• Prenatal blood work and prenatal ultrasounds are important aspects of prenatal care. These investigations should be offered as usual, and should be scheduled in conjunction with prenatal visits as much as possible.
  • The SOGC has recommended on-going fetal surveillance in confirmed cases of COVID-19. Operational details to enact this recommendation have not yet been determined.

For women who have known or suspected maternal obstetrical and/or fetal health concerns, the schedule for prenatal visits should be determined based on medical needs.

For questions about precautions for women who are known to be COVID-19 positive, or are being investigated for COVID-19, and for questions about accompanying support people, please refer to guidance from the Nova Scotia Department of Health & Wellness, the NSHA and the IWK Health Centre.

As of January 20, 2020, the Office of the Chief Medical Officer of Health for Nova Scotia has declared a provincial syphilis outbreak. Across Canada syphilis outbreaks have been declared in most provinces/territories, due to increasing rates of infection. Changes to recommendations for pregnant women and newborns are outlined in the documents below:

The Canadian Paediatric Society (CPS) has recommended moving from universal newborn ocular prophylaxis, to universal prenatal screening for Neisseriae gonorrhoeae (GC) and Chlamydia trachomatis (CT) and treatment of those with positive results in order to eradicate infection and prevent intrapartum transmission to the newborn.

As universal ocular prophylaxis is eliminated from routine newborn care, functions of the health system must be optimized and synchronized to prevent ON. RCP has partnered with clinical experts and stakeholders from across NS to produce these resources, which are designed to offer guidance for the prevention of ON:

Key messages for health care providers

  • Black-legged or deer ticks (BLT) are found throughout Nova Scotia. Preventing a BLT bite is the most effective way to prevent Lyme disease. Risk reduction strategies include using DEET-containing insect repellant (safe to use in pregnancy) and careful ‘tick checks’ after being in grassy or wooded areas, including a park or yard. Immediate and correct removal of an attached BLT is key to prevention. For advice about tick removal see:
  • Prophylaxis may be considered. A single 200 mg dose of doxycycline, which is not contraindicated for pregnant women, may be offered if all of the following criteria are met.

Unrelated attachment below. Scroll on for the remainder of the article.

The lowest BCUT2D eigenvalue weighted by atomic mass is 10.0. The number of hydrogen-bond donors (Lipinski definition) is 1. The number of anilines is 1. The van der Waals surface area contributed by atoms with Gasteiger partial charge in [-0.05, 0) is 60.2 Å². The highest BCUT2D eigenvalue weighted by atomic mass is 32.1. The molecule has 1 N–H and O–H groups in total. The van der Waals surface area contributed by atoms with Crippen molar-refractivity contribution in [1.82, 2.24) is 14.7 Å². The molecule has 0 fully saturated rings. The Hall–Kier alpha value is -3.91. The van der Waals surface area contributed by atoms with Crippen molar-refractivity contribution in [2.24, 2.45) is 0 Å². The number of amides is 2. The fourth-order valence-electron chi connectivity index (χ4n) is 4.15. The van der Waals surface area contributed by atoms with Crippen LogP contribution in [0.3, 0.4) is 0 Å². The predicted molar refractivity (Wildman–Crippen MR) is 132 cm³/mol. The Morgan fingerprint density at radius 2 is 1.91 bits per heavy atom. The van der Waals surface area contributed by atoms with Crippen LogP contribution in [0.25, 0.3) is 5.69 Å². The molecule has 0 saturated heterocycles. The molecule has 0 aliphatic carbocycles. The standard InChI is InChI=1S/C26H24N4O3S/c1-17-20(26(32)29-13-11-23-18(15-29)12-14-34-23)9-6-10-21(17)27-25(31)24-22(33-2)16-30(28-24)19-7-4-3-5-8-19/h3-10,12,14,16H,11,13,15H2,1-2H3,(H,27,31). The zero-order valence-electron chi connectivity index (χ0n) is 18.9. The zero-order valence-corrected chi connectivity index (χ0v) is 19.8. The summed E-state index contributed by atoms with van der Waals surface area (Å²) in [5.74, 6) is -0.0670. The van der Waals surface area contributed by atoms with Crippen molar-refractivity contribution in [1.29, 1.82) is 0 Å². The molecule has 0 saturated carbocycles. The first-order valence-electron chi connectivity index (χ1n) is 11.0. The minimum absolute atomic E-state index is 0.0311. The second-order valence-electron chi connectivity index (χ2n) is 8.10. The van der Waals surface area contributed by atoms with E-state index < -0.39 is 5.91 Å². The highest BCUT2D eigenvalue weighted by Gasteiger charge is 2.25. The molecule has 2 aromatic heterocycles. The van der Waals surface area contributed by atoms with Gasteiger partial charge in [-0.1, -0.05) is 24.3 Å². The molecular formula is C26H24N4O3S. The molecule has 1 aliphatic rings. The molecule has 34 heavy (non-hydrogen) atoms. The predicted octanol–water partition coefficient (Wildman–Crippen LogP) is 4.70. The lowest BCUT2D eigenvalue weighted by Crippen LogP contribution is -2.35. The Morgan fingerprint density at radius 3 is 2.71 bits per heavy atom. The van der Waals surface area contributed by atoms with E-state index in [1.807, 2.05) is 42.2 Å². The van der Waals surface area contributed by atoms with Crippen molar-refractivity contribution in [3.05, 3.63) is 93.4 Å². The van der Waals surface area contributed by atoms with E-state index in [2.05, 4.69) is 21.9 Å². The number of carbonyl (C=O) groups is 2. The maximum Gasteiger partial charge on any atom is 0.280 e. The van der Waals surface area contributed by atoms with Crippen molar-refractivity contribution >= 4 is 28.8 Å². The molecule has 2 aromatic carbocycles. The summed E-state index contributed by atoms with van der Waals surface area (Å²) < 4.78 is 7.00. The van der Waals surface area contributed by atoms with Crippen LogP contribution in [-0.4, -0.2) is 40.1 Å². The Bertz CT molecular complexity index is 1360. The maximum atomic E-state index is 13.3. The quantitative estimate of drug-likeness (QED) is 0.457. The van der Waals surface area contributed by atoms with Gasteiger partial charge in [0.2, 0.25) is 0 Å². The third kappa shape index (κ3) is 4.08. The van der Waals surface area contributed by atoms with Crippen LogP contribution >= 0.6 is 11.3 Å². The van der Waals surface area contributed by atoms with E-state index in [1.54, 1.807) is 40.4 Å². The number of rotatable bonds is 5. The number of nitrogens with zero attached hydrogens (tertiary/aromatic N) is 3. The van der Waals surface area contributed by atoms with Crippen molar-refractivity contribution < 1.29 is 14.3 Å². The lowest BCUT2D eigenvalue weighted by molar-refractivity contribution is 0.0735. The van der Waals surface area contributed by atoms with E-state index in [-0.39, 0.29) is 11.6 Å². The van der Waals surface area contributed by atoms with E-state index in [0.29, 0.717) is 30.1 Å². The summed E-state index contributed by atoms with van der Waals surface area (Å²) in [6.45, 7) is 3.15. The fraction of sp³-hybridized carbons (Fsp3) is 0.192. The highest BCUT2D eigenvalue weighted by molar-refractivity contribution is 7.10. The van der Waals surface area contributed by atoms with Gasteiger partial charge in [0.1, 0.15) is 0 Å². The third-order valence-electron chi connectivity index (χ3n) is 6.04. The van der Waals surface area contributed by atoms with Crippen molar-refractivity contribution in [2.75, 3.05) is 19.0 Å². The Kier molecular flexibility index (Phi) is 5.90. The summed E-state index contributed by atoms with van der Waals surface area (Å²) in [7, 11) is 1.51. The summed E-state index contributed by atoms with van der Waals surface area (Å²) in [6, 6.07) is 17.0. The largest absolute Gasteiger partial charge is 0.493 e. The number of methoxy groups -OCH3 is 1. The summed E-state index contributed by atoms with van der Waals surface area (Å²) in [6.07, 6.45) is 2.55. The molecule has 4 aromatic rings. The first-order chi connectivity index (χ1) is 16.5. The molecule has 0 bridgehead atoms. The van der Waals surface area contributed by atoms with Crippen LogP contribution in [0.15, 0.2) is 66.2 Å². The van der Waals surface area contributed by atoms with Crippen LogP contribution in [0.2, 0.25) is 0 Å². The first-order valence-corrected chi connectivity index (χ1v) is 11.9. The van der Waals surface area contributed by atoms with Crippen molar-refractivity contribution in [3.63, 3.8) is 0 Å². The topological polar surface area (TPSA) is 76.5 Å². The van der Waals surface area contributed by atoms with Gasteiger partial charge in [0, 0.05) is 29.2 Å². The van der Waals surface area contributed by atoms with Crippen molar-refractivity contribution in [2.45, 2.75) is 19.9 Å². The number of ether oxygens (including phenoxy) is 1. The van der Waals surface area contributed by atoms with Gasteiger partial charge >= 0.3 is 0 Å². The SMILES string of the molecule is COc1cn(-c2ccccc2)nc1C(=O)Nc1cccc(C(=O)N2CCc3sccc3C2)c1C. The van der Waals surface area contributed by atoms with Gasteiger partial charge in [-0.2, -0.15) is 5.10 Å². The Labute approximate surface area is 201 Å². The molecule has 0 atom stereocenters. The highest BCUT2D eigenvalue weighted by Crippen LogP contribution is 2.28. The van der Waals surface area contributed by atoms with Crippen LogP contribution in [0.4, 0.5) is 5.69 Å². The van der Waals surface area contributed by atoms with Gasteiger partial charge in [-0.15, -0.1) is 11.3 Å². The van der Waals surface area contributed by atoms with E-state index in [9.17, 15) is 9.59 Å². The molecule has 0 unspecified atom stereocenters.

• BLT attached for > 24 hours, AND
    • antibiotic prophylaxis is given < 72 hours from tick removal, AND
    • the bite occurred in an area considered at higher or moderate risk for Lyme disease, which is most of NS. For risk level by NS County see map at this link:
  • The risk of Lyme disease after a bite from an infected BLT is low (1.2%-3.2%). However, if a bite occurs advise observation for signs and symptoms for 30 days, even if there has been prophylaxis.
  • Think about Lyme disease in your differential for a patient presenting with new onset febrile illness, especially when associated with a localized skin lesion. Early infection is a clinical diagnosis.  The sensitivity of two-tiered serologic testing, the recommended testing standard in Canada and the US, is < 50% in early, localized Lyme disease. The test performs well in early disseminated and in late Lyme disease. For information about testing see:
  • Treatment for pregnant women with Lyme disease is similar to treatment for the general adult population, with the exception that treatment doses of doxycycline are contraindicated in pregnancy. With 10-28 days of oral antibiotic treatment, 95% of cases of Lyme disease are resolved. For treatment recommendations see:
  • There is not enough evidence to confirm that Lyme disease during pregnancy has adverse effects for the fetus. In addition, no adverse effects for the fetus have been observed when the pregnant woman receives appropriate antibiotic treatment for her Lyme disease.

For more information about Lyme disease, refer to the following resources:

From the Government of Canada and the Public Health Agency of Canada

From the Nova Scotia Department of Health & Wellness